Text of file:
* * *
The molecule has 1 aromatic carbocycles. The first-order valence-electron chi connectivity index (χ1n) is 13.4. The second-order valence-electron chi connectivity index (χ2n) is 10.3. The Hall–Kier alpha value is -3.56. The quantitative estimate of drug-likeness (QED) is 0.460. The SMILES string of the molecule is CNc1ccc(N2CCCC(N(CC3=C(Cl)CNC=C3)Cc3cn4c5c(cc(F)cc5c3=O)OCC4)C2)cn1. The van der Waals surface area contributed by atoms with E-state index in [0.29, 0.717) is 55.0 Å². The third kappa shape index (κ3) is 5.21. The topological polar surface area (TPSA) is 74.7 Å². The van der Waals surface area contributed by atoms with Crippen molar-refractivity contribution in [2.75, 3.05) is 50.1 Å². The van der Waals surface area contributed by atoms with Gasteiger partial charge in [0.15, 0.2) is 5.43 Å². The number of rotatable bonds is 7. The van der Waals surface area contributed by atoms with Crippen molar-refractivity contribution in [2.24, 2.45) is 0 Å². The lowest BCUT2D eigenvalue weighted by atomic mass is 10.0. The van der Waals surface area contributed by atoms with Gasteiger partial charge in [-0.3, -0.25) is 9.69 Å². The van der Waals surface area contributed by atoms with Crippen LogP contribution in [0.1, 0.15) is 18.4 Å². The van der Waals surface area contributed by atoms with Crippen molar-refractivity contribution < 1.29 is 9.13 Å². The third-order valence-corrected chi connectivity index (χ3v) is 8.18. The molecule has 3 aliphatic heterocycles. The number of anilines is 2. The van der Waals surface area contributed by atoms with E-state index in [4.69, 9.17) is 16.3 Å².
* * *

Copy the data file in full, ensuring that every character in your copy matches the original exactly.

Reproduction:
The molecule has 1 aromatic carbocycles. The first-order valence-electron chi connectivity index (χ1n) is 13.4. The second-order valence-electron chi connectivity index (χ2n) is 10.3. The Hall–Kier alpha value is -3.56. The quantitative estimate of drug-likeness (QED) is 0.460. The SMILES string of the molecule is CNc1ccc(N2CCCC(N(CC3=C(Cl)CNC=C3)Cc3cn4c5c(cc(F)cc5c3=O)OCC4)C2)cn1. The van der Waals surface area contributed by atoms with E-state index in [0.29, 0.717) is 55.0 Å². The third kappa shape index (κ3) is 5.21. The topological polar surface area (TPSA) is 74.7 Å². The van der Waals surface area contributed by atoms with Crippen molar-refractivity contribution in [2.75, 3.05) is 50.1 Å². The van der Waals surface area contributed by atoms with Gasteiger partial charge in [0.15, 0.2) is 5.43 Å². The number of rotatable bonds is 7. The van der Waals surface area contributed by atoms with Crippen molar-refractivity contribution in [2.24, 2.45) is 0 Å². The lowest BCUT2D eigenvalue weighted by atomic mass is 10.0. The van der Waals surface area contributed by atoms with Gasteiger partial charge in [-0.3, -0.25) is 9.69 Å². The van der Waals surface area contributed by atoms with Crippen LogP contribution in [0.1, 0.15) is 18.4 Å². The van der Waals surface area contributed by atoms with Crippen molar-refractivity contribution < 1.29 is 9.13 Å². The third-order valence-corrected chi connectivity index (χ3v) is 8.18. The molecule has 3 aliphatic heterocycles. The number of anilines is 2. The van der Waals surface area contributed by atoms with E-state index in [4.69, 9.17) is 16.3 Å².